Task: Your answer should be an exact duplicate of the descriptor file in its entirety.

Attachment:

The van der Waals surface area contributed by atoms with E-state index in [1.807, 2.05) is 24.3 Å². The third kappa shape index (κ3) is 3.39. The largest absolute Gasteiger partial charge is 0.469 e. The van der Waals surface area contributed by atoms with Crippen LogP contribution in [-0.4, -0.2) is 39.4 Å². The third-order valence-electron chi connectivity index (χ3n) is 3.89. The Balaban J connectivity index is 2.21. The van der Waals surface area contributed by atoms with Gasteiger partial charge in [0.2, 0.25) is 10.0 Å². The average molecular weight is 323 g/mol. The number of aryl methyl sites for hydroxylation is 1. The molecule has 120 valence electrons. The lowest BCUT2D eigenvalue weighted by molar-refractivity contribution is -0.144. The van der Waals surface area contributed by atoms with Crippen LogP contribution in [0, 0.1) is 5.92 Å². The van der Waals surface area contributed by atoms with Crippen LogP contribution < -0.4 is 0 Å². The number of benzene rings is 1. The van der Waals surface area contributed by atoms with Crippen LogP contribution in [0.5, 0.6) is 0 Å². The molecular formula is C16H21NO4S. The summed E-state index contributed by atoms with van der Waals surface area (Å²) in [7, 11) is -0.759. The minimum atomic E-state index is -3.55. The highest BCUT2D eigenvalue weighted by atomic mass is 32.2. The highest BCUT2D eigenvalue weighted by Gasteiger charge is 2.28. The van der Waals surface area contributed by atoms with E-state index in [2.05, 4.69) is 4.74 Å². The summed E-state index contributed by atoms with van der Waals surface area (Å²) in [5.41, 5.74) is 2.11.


The van der Waals surface area contributed by atoms with E-state index in [1.807, 2.05) is 24.3 Å². The third kappa shape index (κ3) is 3.39. The largest absolute Gasteiger partial charge is 0.469 e. The van der Waals surface area contributed by atoms with Crippen LogP contribution in [-0.4, -0.2) is 39.4 Å². The third-order valence-electron chi connectivity index (χ3n) is 3.89. The Balaban J connectivity index is 2.21. The van der Waals surface area contributed by atoms with Gasteiger partial charge in [0.2, 0.25) is 10.0 Å². The average molecular weight is 323 g/mol. The number of aryl methyl sites for hydroxylation is 1. The molecule has 120 valence electrons. The lowest BCUT2D eigenvalue weighted by molar-refractivity contribution is -0.144. The van der Waals surface area contributed by atoms with Crippen LogP contribution in [0, 0.1) is 5.92 Å². The van der Waals surface area contributed by atoms with Crippen LogP contribution < -0.4 is 0 Å². The number of benzene rings is 1. The van der Waals surface area contributed by atoms with Crippen LogP contribution in [0.5, 0.6) is 0 Å². The molecular formula is C16H21NO4S. The summed E-state index contributed by atoms with van der Waals surface area (Å²) in [7, 11) is -0.759. The minimum atomic E-state index is -3.55. The highest BCUT2D eigenvalue weighted by atomic mass is 32.2. The highest BCUT2D eigenvalue weighted by Gasteiger charge is 2.28. The van der Waals surface area contributed by atoms with E-state index in [2.05, 4.69) is 4.74 Å². The summed E-state index contributed by atoms with van der Waals surface area (Å²) in [5.41, 5.74) is 2.11.